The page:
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How future Android updates for Samsung phones will work

Samsung Galaxy S21 Ultra
(Image credit: Aakash Jhaveri)
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Samsung has announced it plans to offer four years of software support to most of its Galaxy phones and tablets, in an unprecedented move for the company’s Android-powered devices.

Typically, Samsung’s Galaxy range receives two years worth of Android OS upgrades with security updates being provided for three years – but the manufacturer has committed to increasing both the pace and frequency with which it distributes updates.

Now, it’s Galaxy devices will receive up to three major OS updates alongside four years worth of security patches, suggesting those who decide to buy products like the Samsung Galaxy S21 will be covered, in software terms, until at least 2025.

The news doesn’t just apply to Samsung’s newest phones and tablets, either. While its latest devices will receive monthly patches, its mid-range phones will get quarterly updates for the foreseeable future. That means devices like the Samsung Galaxy A51 will still receive continued software maintenance, even if not as frequently as newer Galaxy models.

It’s unclear how far back the promise goes, but it seems as though any device released prior to 2019 won’t benefit from the new pledge. The company’s official security update page (opens in new tab) has been updated to clarify that devices in their fourth year of life would only receive security patches biannually, meaning they’d get no more than two security patches in a year. T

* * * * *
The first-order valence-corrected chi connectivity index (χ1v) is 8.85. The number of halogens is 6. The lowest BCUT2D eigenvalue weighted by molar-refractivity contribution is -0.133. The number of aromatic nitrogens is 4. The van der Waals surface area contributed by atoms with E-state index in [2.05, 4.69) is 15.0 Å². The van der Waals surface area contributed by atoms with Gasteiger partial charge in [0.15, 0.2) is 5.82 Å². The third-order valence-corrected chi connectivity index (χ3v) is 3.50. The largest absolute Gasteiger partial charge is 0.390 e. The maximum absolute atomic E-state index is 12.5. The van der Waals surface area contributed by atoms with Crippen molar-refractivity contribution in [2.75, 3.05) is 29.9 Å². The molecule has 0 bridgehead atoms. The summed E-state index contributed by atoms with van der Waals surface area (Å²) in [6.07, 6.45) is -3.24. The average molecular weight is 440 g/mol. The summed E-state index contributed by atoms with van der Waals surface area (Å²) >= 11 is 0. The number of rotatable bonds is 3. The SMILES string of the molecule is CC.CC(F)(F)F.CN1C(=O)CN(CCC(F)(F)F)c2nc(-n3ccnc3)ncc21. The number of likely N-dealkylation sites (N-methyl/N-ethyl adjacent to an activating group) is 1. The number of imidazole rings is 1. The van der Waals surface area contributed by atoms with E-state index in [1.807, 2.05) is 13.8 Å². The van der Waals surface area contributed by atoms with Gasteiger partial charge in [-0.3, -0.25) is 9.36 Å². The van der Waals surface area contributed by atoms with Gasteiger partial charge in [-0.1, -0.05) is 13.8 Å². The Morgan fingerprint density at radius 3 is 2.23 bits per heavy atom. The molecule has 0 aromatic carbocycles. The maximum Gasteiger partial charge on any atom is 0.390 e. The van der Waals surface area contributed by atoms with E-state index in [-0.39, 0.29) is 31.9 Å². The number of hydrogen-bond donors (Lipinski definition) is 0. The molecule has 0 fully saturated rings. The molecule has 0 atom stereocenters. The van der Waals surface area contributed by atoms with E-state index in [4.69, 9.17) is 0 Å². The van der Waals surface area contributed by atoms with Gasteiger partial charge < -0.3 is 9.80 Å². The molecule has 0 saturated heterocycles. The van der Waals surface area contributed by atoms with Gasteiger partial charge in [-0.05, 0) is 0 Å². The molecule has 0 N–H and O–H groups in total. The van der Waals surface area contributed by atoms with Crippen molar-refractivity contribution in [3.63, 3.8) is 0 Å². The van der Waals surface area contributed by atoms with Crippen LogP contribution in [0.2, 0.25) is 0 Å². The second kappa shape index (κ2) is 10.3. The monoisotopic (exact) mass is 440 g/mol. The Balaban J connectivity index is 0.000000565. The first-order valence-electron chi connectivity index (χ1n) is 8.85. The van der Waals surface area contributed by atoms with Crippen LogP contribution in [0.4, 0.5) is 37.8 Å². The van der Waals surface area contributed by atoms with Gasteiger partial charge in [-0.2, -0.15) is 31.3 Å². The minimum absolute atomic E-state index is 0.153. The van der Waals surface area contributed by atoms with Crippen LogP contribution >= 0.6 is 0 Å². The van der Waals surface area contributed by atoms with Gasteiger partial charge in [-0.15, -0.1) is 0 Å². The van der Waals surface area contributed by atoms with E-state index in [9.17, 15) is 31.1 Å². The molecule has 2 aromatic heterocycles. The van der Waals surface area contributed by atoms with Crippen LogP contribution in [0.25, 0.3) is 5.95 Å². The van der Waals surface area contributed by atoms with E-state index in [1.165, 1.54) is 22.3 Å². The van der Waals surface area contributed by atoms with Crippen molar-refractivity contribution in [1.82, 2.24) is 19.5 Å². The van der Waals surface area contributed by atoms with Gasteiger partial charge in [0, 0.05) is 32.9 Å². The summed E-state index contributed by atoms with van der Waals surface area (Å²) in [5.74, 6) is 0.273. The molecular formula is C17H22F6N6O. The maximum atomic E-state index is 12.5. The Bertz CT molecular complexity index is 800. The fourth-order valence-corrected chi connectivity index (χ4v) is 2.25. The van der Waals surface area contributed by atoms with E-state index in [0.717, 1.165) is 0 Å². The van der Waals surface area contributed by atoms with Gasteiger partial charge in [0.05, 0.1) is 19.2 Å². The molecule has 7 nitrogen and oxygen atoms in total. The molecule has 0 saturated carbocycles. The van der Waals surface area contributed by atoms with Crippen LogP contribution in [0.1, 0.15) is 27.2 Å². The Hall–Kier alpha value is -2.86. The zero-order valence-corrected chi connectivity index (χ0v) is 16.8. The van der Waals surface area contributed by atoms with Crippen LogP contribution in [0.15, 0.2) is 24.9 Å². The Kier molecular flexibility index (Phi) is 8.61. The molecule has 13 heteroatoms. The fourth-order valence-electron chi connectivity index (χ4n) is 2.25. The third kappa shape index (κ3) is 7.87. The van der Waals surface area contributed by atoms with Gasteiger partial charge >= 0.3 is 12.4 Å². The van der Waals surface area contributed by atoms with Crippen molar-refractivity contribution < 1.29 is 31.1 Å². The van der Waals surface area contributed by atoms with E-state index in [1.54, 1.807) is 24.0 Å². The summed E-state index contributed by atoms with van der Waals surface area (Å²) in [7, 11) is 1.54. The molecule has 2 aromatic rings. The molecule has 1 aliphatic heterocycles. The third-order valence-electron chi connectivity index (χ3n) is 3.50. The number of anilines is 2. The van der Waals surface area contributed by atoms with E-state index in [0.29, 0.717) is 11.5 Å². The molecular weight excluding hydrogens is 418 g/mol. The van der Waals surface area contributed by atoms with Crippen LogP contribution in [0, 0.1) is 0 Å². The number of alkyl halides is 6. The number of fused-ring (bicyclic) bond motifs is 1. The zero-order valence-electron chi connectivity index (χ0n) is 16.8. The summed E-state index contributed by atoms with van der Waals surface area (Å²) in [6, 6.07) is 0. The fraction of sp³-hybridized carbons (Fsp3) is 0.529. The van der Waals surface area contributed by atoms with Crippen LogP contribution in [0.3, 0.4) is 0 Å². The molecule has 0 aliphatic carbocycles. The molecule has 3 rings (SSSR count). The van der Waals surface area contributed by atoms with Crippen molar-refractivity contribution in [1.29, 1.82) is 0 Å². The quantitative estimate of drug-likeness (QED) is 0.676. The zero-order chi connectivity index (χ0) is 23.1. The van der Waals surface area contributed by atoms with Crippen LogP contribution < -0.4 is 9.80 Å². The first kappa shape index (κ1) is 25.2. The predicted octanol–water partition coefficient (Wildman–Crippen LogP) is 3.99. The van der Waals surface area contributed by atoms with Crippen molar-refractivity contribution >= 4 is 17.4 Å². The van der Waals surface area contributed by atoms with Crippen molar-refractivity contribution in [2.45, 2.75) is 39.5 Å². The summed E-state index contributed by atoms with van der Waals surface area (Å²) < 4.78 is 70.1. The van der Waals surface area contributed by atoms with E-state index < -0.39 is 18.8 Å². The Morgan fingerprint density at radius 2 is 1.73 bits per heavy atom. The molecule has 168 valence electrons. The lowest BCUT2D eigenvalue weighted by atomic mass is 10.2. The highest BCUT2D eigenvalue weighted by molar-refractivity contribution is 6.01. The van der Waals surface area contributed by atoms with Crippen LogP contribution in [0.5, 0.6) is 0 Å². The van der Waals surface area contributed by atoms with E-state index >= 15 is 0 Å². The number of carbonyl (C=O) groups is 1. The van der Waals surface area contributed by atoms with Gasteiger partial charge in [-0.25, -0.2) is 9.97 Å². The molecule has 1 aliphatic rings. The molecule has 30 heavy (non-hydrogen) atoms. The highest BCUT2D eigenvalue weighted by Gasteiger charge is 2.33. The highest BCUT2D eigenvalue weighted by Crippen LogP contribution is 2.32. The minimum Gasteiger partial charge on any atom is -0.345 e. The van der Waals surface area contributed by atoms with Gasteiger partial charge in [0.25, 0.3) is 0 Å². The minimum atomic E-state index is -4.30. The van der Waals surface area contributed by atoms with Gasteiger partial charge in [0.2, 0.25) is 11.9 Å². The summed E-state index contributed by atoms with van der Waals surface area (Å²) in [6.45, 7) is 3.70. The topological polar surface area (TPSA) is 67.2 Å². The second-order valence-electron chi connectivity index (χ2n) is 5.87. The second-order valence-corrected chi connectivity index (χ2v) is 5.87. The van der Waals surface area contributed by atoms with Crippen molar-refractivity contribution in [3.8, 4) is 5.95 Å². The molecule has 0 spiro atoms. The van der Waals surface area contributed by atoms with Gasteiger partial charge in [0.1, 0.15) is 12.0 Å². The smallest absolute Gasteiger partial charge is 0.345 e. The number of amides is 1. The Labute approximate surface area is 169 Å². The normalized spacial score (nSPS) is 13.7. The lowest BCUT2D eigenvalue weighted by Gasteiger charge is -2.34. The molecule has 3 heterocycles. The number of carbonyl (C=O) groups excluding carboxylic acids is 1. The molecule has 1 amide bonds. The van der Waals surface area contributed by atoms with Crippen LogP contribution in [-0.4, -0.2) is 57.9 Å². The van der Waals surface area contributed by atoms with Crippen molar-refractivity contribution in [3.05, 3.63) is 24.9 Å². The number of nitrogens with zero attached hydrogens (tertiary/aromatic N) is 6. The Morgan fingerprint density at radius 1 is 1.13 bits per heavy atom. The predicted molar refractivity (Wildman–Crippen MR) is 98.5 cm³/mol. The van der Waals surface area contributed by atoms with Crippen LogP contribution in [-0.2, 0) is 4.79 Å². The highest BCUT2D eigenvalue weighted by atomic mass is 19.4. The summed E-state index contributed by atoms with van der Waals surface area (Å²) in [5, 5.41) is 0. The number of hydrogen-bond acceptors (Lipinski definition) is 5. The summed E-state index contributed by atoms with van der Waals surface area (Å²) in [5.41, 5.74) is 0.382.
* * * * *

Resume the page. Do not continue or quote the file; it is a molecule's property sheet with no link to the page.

hat suggests devices which launched in back 2017 – like the Galaxy J5, Galaxy J7, Galaxy Tab A and others – are coming to the end of their maintenance period. 

Planned permanence

In a refreshing move away from the planned obsolescence we’ve come to expect from premium smartphone manufacturers, it looks as though Samsung has turned its attention to encouraging consumers to stick with its devices, rather than upgrading as frequently as they might have. 

By extending software support, there’s one less reason to trade in your old Galaxy device for a new one – which in turn makes those coming to the Samsung Galaxy product line for the first time more inclined to make a purchase. In that way, then, this looks a shrewd business decision from Samsung as well as a positive move towards more sustainable consumption.

Via SamMobile (opens in new tab) 

Axel is a London-based staff writer at TechRadar, reporting on everything from the latest Tesla models to newest movies as part of the site's daily news output. Having previously written for publications including Esquire and FourFourTwo, Axel is well-versed in the applications of technology beyond the desktop, and a degree in English Literature means he can occasionally be spotted slipping Hemingway quotes into stories about electric sports cars.